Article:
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V/A - ...And all the Pieces Matter: Five Years of Music from The Wire

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Artist: V/A

Album: ...And all the Pieces Matter: Five Years of Music from The Wire

Label: Nonesuch

Review date: Mar. 31, 2008

The crime novels of George Pelecanos were my gateway to HBO’s universally acclaimed dramatic series The Wire. Before joining the show’s creative team, he wrote a series of books that concerned themselves with pawns in the drug and criminal investigation realms of Washington D.C. and its periphery. Pelecanos’ grim portraits of urban rot forced the reading audience to turn hard questions of race, entitlement,and perceived notions of justice upon themselves, and not necessarily feel good about the conclusions. No one gets off the hook in any of his books, least of all the reader.

There are many similarities between The Wire and these novels, but most relevant to the discussion at hand is their shared use of music as a tone-setting device that drops the reader headfirst into the necessary environments: the ubiquitous urban drug den, the grimy office of the small time criminal, the sickeningly warm police cruiser left idling for hours on end... We’re not talking about merely name-checking bands and artists for the simple pleasure of doing so, and one shouldn’t think that The Wire or novels like Hard Revolution or King Suckerman are self-indulgent mixtapes strung together by an incidental plotline. Rather, they are all gateways to worlds that most of us are fortunate enough to avoid, but where the soundtrack reveals important details about those who do actually live there.

The Wire’s style was already well-established when Pelecanos was brought on board as a contributing writer at the end of the series’ first season, but one can’t help wondering if the show’s use of musical cues to similarly stirring effect was enhanced by his arrival. The Wire has repeatedly been called “a novel on TV,” with each episode being emblematic of a new chapter. It is generally agreed that Pelecanos’ writing style meshed brilliantly with that of the show’s other writers and its creator David Simon, and it’s fair to say that the group collaboration has resulted in an adventurous re-thinking of the way music can bolster a visual.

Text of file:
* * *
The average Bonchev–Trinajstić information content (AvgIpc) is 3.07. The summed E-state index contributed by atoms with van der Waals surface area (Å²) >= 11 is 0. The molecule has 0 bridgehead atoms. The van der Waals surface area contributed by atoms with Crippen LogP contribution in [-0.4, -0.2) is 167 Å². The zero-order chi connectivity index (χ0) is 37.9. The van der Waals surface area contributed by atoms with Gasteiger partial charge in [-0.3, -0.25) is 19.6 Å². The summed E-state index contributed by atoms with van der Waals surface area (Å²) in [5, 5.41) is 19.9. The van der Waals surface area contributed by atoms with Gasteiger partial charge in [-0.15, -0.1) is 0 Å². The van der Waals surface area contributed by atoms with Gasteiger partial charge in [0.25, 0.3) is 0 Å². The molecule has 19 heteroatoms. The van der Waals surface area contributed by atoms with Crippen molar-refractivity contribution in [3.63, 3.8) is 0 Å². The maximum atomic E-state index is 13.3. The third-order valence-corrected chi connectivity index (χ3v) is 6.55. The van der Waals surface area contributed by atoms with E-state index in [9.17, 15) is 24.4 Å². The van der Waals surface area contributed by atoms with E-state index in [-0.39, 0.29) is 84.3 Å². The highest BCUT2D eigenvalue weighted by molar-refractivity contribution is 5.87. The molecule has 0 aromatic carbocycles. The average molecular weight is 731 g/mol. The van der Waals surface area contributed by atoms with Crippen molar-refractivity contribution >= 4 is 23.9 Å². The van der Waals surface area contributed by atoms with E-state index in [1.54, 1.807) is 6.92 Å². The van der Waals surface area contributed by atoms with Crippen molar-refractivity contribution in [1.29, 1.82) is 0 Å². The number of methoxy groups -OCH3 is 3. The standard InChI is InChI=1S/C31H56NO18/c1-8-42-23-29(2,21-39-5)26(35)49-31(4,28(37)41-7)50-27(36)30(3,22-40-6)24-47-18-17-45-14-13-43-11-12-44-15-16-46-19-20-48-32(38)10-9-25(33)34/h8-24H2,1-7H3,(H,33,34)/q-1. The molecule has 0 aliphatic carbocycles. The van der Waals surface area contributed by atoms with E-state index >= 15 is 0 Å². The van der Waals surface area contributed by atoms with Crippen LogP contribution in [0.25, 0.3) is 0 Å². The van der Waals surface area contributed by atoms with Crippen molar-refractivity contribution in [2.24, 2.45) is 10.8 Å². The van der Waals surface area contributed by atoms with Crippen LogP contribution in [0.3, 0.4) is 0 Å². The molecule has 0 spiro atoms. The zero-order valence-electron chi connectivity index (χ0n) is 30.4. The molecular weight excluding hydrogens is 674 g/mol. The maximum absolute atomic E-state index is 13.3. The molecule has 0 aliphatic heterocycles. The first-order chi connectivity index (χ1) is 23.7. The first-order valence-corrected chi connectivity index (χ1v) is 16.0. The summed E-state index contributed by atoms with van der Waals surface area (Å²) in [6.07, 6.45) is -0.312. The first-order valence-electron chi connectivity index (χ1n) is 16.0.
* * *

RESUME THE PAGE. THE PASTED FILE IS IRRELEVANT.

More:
“There is no traditional soundtrack on The Wire, no scored background music intended to cue your emotions or instruct you how to feel,” Pelecanos explains in the liner notes to ...And all the Pieces Matter. “All of the music on our show, except for the music used in the title/credit sequences and the montages that conclude each season, is source music. This means that the tunes emanate from a source -- car radio, subwoofers, club stereo, elevator speakers -- within the scene itself. What you hear is what might actually come from the open windows of the cars and SUVs rolling through B’more neighborhoods on any given night.”

This cinematic technique enhances the show’s realism with a unity of sound and vision that’s unlike anything that’s come before it. It doesn’t take lavish devotion or repeat viewings to fuse The Wire’s images with their musical consorts, since they clearly exist as equal components of a singular mechanism. For example, the use of the Pogues’ “Body of an American” in a critical funeral sequence hits such a glorious symbiosis that disassociating the song from the visual seems utterly absurd. One without the other is a disservice to everyone involved.